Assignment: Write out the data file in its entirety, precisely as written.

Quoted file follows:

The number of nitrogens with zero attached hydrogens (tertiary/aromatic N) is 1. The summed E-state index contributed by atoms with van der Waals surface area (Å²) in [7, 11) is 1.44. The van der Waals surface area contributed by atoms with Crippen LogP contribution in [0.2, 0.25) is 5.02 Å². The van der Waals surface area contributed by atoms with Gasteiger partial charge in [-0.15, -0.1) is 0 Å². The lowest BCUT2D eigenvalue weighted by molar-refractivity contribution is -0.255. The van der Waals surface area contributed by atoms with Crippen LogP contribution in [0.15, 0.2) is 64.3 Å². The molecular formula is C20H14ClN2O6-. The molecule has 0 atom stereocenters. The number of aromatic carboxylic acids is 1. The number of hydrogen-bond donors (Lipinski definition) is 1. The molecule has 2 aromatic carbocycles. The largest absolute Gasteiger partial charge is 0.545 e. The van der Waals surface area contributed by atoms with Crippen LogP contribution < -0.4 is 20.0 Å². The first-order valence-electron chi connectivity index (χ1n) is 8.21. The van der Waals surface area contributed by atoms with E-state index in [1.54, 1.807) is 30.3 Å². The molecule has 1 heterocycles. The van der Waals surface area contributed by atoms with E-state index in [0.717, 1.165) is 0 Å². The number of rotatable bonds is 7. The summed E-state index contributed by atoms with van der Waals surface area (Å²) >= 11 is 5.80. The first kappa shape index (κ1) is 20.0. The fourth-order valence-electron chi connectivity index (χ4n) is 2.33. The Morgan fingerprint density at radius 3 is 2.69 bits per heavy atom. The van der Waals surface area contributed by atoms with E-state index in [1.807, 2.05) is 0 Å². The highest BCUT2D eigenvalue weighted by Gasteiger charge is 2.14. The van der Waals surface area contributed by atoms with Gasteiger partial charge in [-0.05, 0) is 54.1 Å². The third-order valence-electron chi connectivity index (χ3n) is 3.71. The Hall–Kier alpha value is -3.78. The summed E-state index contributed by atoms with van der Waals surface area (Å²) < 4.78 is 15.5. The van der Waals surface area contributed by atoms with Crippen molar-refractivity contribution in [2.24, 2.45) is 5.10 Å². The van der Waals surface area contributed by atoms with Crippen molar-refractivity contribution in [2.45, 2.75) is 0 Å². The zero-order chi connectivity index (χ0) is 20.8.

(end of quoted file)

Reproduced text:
The number of nitrogens with zero attached hydrogens (tertiary/aromatic N) is 1. The summed E-state index contributed by atoms with van der Waals surface area (Å²) in [7, 11) is 1.44. The van der Waals surface area contributed by atoms with Crippen LogP contribution in [0.2, 0.25) is 5.02 Å². The van der Waals surface area contributed by atoms with Gasteiger partial charge in [-0.15, -0.1) is 0 Å². The lowest BCUT2D eigenvalue weighted by molar-refractivity contribution is -0.255. The van der Waals surface area contributed by atoms with Crippen LogP contribution in [0.15, 0.2) is 64.3 Å². The molecular formula is C20H14ClN2O6-. The molecule has 0 atom stereocenters. The number of aromatic carboxylic acids is 1. The number of hydrogen-bond donors (Lipinski definition) is 1. The molecule has 2 aromatic carbocycles. The largest absolute Gasteiger partial charge is 0.545 e. The van der Waals surface area contributed by atoms with Crippen LogP contribution < -0.4 is 20.0 Å². The first-order valence-electron chi connectivity index (χ1n) is 8.21. The van der Waals surface area contributed by atoms with E-state index in [1.54, 1.807) is 30.3 Å². The molecule has 1 heterocycles. The van der Waals surface area contributed by atoms with E-state index in [0.717, 1.165) is 0 Å². The number of rotatable bonds is 7. The summed E-state index contributed by atoms with van der Waals surface area (Å²) >= 11 is 5.80. The first kappa shape index (κ1) is 20.0. The fourth-order valence-electron chi connectivity index (χ4n) is 2.33. The Morgan fingerprint density at radius 3 is 2.69 bits per heavy atom. The van der Waals surface area contributed by atoms with E-state index in [1.807, 2.05) is 0 Å². The highest BCUT2D eigenvalue weighted by Gasteiger charge is 2.14. The van der Waals surface area contributed by atoms with Gasteiger partial charge in [-0.05, 0) is 54.1 Å². The third-order valence-electron chi connectivity index (χ3n) is 3.71. The Hall–Kier alpha value is -3.78. The summed E-state index contributed by atoms with van der Waals surface area (Å²) < 4.78 is 15.5. The van der Waals surface area contributed by atoms with Crippen molar-refractivity contribution in [2.24, 2.45) is 5.10 Å². The van der Waals surface area contributed by atoms with Crippen molar-refractivity contribution in [2.45, 2.75) is 0 Å². The zero-order chi connectivity index (χ0) is 20.8.